Click here to learn more.
Vetstreet. All rights reserved.
Vetstreet does not provide medical advice, diagnosis, or treatment. See Additional Information ›
As with people, certain diseases become more likely as dogs age. Kidney disease, heart disease, cancer and diabetes are among the ones that are of greatest concern.
Cancer is a major disease of senior dogs. Warning signs depend on the cancer, but can include a new lump, sores, weight loss, lethargy, limping, breathing problems, coughing, vomiting or collapse. Treatment also depends on the type of cancer, but may include surgery, chemotherapy or radiation.
Heart disease is also a major disease of older dogs. Signs can include coughing, breathing difficulty, loss of appetite, lethargy and abdominal distension. A veterinarian can diagnose the condition by listening to the heart and conducting more extensive tests such as EKG, radiographs (x-rays) or cardiac ultrasound (echocardiography). Treatment may include a special diet and medications.
Arthritis is very common in older dogs. Signs include limping, difficulty getting up, whining and reluctance to exercise. It can be especially evident after a day of excess exercise. Your veterinarian can prescribe drugs that can help ease the pain. Some dogs benefit from joint supplements (ask your veterinarian for the best recommendations) and lifestyle adjustments like weight management, controlled exercise and physical therapy.
Dental problems are also very common in older dogs. Bad breath, bleeding gums, loose teeth, recessed gums and reluctance to chew are all signs. Your veterinarian can examine and/or radiograph your dog's mouth, and may extract infected or painful teeth (anesthesia is required for these procedures). He may also prescribe medication for pain or infection, and at-home care to help slow down future tartar buildup.
Kidney disease is very common in older dogs. The condition may take months to years to develop, and usually doesn't show any outward signs until the disease is fairly advanced. Signs include excessive thirst and urination, weight loss, appetite loss and vomiting. Your veterinarian can diagnose the condition with urine and blood tests, and can prescribe treatment that may include a special diet, medication and fluid injections.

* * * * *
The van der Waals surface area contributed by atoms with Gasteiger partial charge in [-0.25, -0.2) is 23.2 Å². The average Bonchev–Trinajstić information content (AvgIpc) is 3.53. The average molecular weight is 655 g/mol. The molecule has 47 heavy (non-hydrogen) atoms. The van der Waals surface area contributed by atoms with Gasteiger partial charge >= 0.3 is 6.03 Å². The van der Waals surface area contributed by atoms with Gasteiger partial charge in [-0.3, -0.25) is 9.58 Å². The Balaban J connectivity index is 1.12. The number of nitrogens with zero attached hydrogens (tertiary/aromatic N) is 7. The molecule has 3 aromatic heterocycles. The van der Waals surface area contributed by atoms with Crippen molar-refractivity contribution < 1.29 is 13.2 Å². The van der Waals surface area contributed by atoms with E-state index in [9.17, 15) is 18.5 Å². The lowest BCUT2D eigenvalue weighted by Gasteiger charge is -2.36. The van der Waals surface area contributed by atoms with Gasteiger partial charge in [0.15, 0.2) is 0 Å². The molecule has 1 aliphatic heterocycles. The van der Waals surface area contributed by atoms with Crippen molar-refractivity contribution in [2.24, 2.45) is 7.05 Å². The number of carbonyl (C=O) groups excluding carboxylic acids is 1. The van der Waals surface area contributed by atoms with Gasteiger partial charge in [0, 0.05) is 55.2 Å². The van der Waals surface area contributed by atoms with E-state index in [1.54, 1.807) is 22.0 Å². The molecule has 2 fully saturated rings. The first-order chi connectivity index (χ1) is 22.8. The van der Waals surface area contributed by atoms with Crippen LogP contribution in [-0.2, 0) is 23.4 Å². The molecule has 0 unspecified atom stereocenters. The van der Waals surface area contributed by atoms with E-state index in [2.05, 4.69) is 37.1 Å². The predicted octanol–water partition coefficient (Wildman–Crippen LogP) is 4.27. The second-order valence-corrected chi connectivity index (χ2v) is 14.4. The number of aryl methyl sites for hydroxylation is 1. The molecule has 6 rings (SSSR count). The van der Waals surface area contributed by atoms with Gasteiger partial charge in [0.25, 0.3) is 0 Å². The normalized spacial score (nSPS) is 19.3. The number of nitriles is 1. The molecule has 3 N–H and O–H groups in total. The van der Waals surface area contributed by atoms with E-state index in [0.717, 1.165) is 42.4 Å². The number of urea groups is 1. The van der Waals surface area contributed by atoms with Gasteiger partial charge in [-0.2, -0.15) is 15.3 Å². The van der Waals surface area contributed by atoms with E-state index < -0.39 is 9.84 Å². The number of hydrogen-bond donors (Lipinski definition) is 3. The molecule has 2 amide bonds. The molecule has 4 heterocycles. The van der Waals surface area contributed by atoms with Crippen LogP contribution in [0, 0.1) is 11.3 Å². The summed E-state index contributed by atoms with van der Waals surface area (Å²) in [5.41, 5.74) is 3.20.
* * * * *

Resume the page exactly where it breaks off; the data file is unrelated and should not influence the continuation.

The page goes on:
Cushing’s Syndrome, or hyperadrenocorticism, occurs when the body produces too much of the hormone cortisol. This produces signs such as increased hunger, thirst and urination, as well as lethargy, muscle wasting, hair loss and a pot-bellied appearance. Your veterinarian can run urine and blood tests to diagnose it, and can then place your dog on drugs that will help him feel much better. Sometimes, surgery is recommended.
Cognitive dysfunction, somewhat similar to human Alzheimer's disease, is seen in some older dogs. Signs include aimless wandering, loss of house-breaking and training, confusion and disorientation. Your veterinarian may be able to treat the condition with drugs.
Visual loss can result from cataracts, retinal problems, brain problems or other diseases. See your veterinarian for a diagnosis.
Hypothyroidism occurs when the thyroid glands do not produce enough thyroid hormone. Symptoms of hypothyroidism vary widely, but the most common are weight gain or obesity, hair loss or poor haircoat, rough or scaly skin, and exercise intolerance. It can be diagnosed with a blood test, and is usually well managed with medication.
Some of the more common symptoms and their possible causes in older dogs include:
Don't just ignore a change in odors. They could indicate specific problems, such as periodontal disease, impacted anal sacs, seborrhea, ear infections or even kidney disease. Any strong or unusual odor should be checked by your veterinarian.
Vomiting and diarrhea in an old dog can signal many different problems; keep in mind that an older dog is less able to tolerate the dehydration that results from continued vomiting, diarrhea or reduced fluid intake, and you should not let it continue unchecked. The older dog should see his veterinarian at least twice a year, or more often if medically warranted. Routine screening blood tests and other diagnostics can help detect early stages of many diseases that can benefit from treatment.
Like this article? Have a point of view to share? Let us know!
Thank you for subscribing to Petwire. Look for the latest newsletter each Wednesday.
Lucas, a K9 officer in Mississippi, is
being hailed as a hero for saving his
partner during an attack by three men.
Looking for some awesome activities and
creative ways to help your dog stay cool?
Check out our ideas and safety…
Learn the warning signs of urinary tract
infections in dogs and cats — and find out
what you can do to reduce their…
It’s no secret that our kitties make this
sound when they want something — and
that they customize it to fit the…
Have you heard that garlic is a home remedy for fleas or that indoor cats and dogs can’t get fleas? You heard wrong.
What happens when you cross a Burmese with a Chinchilla Persian? You get a Burmilla, a sweet and laid-back cat.
If the video doesn't start playing momentarily,
please install the latest version of Flash.
Thank you for subscribing.